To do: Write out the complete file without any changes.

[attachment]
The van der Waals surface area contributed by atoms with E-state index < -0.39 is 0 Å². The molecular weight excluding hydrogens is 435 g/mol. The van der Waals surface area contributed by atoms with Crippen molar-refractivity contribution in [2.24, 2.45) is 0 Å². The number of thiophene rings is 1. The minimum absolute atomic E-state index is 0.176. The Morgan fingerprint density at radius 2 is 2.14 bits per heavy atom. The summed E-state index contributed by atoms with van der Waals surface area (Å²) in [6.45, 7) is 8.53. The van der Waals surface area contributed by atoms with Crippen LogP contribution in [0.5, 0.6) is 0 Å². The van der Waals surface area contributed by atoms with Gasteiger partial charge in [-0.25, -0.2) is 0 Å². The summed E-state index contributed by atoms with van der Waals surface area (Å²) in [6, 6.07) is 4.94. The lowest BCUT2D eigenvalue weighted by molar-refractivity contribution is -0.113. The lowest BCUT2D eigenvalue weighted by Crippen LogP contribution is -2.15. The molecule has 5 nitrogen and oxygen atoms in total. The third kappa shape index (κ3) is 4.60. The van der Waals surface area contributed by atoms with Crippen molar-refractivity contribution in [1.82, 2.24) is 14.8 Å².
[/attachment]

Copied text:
The van der Waals surface area contributed by atoms with E-state index < -0.39 is 0 Å². The molecular weight excluding hydrogens is 435 g/mol. The van der Waals surface area contributed by atoms with Crippen molar-refractivity contribution in [2.24, 2.45) is 0 Å². The number of thiophene rings is 1. The minimum absolute atomic E-state index is 0.176. The Morgan fingerprint density at radius 2 is 2.14 bits per heavy atom. The summed E-state index contributed by atoms with van der Waals surface area (Å²) in [6.45, 7) is 8.53. The van der Waals surface area contributed by atoms with Crippen LogP contribution in [0.5, 0.6) is 0 Å². The van der Waals surface area contributed by atoms with Gasteiger partial charge in [-0.25, -0.2) is 0 Å². The summed E-state index contributed by atoms with van der Waals surface area (Å²) in [6, 6.07) is 4.94. The lowest BCUT2D eigenvalue weighted by molar-refractivity contribution is -0.113. The lowest BCUT2D eigenvalue weighted by Crippen LogP contribution is -2.15. The molecule has 5 nitrogen and oxygen atoms in total. The third kappa shape index (κ3) is 4.60. The van der Waals surface area contributed by atoms with Crippen molar-refractivity contribution in [1.82, 2.24) is 14.8 Å².